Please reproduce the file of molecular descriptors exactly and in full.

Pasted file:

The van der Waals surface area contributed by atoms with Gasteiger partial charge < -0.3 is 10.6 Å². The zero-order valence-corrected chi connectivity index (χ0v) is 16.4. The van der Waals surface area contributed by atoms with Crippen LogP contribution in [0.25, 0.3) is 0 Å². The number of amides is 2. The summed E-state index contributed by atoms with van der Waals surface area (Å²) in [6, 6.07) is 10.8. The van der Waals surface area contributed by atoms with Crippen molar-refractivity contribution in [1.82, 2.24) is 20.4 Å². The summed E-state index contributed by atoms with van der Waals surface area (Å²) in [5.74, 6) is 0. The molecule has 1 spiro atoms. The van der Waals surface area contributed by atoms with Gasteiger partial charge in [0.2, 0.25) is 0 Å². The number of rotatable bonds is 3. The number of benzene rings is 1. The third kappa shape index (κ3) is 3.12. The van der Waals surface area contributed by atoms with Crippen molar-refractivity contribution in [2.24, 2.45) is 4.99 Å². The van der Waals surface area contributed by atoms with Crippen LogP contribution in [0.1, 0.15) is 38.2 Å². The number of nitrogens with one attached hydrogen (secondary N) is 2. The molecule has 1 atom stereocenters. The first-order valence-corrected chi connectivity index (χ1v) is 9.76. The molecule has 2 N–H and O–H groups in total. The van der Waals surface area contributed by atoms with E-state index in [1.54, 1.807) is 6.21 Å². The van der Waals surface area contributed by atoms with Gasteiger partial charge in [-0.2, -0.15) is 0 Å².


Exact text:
The van der Waals surface area contributed by atoms with Gasteiger partial charge < -0.3 is 10.6 Å². The zero-order valence-corrected chi connectivity index (χ0v) is 16.4. The van der Waals surface area contributed by atoms with Crippen LogP contribution in [0.25, 0.3) is 0 Å². The number of amides is 2. The summed E-state index contributed by atoms with van der Waals surface area (Å²) in [6, 6.07) is 10.8. The van der Waals surface area contributed by atoms with Crippen molar-refractivity contribution in [1.82, 2.24) is 20.4 Å². The summed E-state index contributed by atoms with van der Waals surface area (Å²) in [5.74, 6) is 0. The molecule has 1 spiro atoms. The van der Waals surface area contributed by atoms with Gasteiger partial charge in [0.2, 0.25) is 0 Å². The number of rotatable bonds is 3. The number of benzene rings is 1. The third kappa shape index (κ3) is 3.12. The van der Waals surface area contributed by atoms with Crippen molar-refractivity contribution in [2.24, 2.45) is 4.99 Å². The van der Waals surface area contributed by atoms with Crippen LogP contribution in [0.1, 0.15) is 38.2 Å². The number of nitrogens with one attached hydrogen (secondary N) is 2. The molecule has 1 atom stereocenters. The first-order valence-corrected chi connectivity index (χ1v) is 9.76. The molecule has 2 N–H and O–H groups in total. The van der Waals surface area contributed by atoms with E-state index in [1.54, 1.807) is 6.21 Å². The van der Waals surface area contributed by atoms with Gasteiger partial charge in [-0.2, -0.15) is 0 Å².